Saturday, January 20 - Somerville, Somerset County
Twelfth Night Concert at the Wallace House and Old Dutch Parsonage
Family Friendly Event

On Saturday beginning at 7:30 pm, balladeer Linda Russell will perform historic holiday music at the Old Dutch Parsonage historic site. Usher the new year in and celebrate like it’s 1778! For most American colonists, Christmas Day was not a major holiday. But over the course of the following twelve days, leading up to Twelfth Night on January 6th, there were great feasts, church services, dances, games and other entertainments. Join balladeer Linda Russell as she explores the tunes and traditions of the Twelve Days of Christmas. Playing the hammered and mountain dulcimers, penny whistle and guitar, Linda sings and plays the carols, dance tunes and drinking songs of the past, interspersed with Yuletide poems, recipes and stories of the season.

Linda Russell is a balladeer who brings America’s past to life through song. She has served for many years as musical historian for the national park Service at Federal Hall National Memorial and has performed at historic sites throughout New York and New Jersey. There is a $10 per person fee to attend this program. All visitors must register for this program in advance. Call 908-725-1015 or email whouse3@verizon.net to register. Please register early, as seating is limited.

The Wallace House, built in 1776, served as George Washington’s winter headquarters during the Middlebrook Cantonment of 1778-1779. The house was the country residence of retired Philadelphia merchant John Wallace; Washington rented the use of half the house for himself and his staff and paid Wallace $1,000 for the use of his house and furniture. During his stay, the General hosted foreign dignitaries and planned strategies for the spring military campaign. The house is fully restored and furnished with period furniture.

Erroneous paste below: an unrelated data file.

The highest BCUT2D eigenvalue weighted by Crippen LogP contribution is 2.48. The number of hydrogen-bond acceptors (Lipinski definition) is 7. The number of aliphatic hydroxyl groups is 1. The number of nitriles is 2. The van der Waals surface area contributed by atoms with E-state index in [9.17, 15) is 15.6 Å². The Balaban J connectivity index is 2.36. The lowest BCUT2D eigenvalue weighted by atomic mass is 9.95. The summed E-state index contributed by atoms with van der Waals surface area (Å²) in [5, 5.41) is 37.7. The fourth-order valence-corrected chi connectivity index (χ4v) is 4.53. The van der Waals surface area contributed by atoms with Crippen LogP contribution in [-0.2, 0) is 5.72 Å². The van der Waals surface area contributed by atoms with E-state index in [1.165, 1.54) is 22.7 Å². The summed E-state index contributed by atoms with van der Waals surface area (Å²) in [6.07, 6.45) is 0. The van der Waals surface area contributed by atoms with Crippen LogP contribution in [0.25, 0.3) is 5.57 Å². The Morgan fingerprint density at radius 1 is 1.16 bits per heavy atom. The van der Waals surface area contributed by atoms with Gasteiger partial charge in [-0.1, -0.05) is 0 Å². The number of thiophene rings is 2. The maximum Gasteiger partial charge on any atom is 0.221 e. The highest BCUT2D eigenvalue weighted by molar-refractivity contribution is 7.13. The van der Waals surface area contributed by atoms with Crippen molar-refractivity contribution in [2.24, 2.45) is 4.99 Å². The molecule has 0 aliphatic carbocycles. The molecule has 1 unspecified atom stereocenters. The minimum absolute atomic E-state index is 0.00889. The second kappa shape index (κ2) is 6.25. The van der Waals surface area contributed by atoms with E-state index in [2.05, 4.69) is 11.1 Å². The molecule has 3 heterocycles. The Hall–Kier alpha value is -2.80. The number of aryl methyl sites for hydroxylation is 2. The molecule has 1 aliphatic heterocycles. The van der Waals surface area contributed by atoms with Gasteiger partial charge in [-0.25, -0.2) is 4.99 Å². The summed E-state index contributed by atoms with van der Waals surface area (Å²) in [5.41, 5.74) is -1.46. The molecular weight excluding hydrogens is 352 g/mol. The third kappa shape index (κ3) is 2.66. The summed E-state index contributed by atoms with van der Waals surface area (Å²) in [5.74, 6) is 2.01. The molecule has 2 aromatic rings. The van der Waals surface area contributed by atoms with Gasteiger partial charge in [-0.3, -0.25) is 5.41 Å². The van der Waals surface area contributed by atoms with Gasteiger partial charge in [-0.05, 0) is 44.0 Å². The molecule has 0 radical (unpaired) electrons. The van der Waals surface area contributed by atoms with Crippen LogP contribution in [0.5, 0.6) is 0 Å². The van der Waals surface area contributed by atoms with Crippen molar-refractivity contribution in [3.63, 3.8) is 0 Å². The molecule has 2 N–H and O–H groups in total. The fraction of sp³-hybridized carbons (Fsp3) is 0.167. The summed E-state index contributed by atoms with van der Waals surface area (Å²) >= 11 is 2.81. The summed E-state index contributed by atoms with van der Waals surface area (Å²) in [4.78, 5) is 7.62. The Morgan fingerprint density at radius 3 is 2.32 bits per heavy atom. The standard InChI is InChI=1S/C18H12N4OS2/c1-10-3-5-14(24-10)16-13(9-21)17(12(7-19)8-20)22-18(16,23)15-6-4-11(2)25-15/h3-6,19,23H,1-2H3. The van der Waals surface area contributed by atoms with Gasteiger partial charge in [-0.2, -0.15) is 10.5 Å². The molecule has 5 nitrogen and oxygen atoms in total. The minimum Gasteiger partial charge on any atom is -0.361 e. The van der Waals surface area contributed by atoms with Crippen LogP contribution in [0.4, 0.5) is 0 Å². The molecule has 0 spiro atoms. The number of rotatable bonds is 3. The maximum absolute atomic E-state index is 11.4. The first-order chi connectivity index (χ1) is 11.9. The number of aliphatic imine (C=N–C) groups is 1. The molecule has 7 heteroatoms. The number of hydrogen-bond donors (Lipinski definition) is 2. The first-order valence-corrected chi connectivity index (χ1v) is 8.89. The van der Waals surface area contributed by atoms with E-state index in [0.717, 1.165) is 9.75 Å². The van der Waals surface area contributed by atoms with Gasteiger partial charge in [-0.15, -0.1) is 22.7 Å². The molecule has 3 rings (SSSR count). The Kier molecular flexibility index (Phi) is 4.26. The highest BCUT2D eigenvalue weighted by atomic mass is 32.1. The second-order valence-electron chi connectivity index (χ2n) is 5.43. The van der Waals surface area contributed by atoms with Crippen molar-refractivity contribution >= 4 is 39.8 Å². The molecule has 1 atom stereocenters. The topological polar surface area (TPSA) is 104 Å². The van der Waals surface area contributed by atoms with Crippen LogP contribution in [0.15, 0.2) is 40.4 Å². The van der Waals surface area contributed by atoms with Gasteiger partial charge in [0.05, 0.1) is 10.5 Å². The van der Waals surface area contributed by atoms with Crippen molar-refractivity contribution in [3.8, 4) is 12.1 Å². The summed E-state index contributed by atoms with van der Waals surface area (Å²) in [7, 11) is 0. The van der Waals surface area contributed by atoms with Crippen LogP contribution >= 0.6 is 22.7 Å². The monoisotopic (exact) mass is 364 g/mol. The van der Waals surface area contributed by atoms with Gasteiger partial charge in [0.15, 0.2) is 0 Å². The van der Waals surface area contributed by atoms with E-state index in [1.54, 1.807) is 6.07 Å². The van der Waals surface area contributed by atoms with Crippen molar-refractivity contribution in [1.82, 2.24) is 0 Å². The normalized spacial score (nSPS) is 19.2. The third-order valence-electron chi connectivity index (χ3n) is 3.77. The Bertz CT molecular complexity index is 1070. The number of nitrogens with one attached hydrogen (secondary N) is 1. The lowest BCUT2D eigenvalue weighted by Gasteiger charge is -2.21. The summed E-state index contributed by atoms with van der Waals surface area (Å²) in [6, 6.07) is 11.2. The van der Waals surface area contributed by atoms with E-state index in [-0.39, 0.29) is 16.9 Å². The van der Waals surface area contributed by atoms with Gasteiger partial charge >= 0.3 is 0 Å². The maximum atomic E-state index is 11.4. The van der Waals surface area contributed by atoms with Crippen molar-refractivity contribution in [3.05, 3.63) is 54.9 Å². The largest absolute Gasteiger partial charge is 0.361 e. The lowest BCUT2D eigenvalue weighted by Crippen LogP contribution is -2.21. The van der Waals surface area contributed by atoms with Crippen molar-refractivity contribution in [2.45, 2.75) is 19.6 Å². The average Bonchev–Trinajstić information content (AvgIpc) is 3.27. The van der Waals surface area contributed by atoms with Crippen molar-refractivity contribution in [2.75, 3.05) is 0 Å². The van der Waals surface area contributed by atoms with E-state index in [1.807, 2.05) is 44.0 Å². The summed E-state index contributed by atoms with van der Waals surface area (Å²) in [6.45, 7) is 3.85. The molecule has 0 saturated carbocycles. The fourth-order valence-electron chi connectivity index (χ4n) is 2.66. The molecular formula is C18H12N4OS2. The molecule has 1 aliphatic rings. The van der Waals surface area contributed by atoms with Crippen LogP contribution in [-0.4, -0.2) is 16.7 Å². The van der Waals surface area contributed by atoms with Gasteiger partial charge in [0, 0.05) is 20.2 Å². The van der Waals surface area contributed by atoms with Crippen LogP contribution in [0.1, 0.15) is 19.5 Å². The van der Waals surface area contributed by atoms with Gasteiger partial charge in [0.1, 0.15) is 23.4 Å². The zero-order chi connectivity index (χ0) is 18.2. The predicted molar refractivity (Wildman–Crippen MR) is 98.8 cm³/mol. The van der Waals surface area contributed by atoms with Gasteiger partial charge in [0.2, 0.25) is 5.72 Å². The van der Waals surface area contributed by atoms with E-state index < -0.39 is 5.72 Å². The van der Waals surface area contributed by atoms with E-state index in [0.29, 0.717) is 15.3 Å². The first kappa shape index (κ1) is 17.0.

The Old Dutch Parsonage was constructed in 1751, by the congregations of three local Dutch Reform Churches. The house was occupied by the Reverend John Frelinghuysen and his family until his death in 1754. His successor, the Reverend Jacob Hardenberg was the principal founder and first president of Queens College in New Brunswick, now Rutgers University.

Both sites are administered by the New Jersey Division of Parks and Forestry, and are open to visitors Wednesday through Sunday. The Wallace House and Old Dutch Parsonage are both listed on the New Jersey and National Registers of Historic Places.

The parking lot entrance and interpretive center for the sites is located at 71 Somerset Street, Somerville, NJ. For directions and more information about the sites, visit www.wallacehouseassociation.org or call 908-725-1015.

NJ Weekend Estate Sales: 1/19/18 - 1/21/18

Click on each link for more information on the estate sale!
Find something neat at an estate sale? Let us know!
Hosting an estate sale? Send me an e-mail to be featured in our weekly post!
Be the first to know about these sales on Facebook!

Over 6,000 45's and Vintage Pinball Machines
Randolph, NJ 07869
9:00 am - 3:00 pm
Friday & Saturday

Thursday, January 11, 2018

NJ Weekend Historical Happenings: 1/13/18 - 1/14/18

 New Jersey Weekend Historical Happenings
A Weekly Feature on www.thehistorygirl.com
Want to submit an event? Use our event submission form.

Saturday, January 13 through Sunday, April 15, 2018 - Cape May, Cape May County
“Franklin Street School: From Segregation to Unification”
Children Friendly

Until Sunday, April 15, view the Center for Community Arts (CCA) Exhibit in the Carroll Gallery on the grounds of the Emlen Physick Estate, 1048 Washington Street, Cape May, NJ.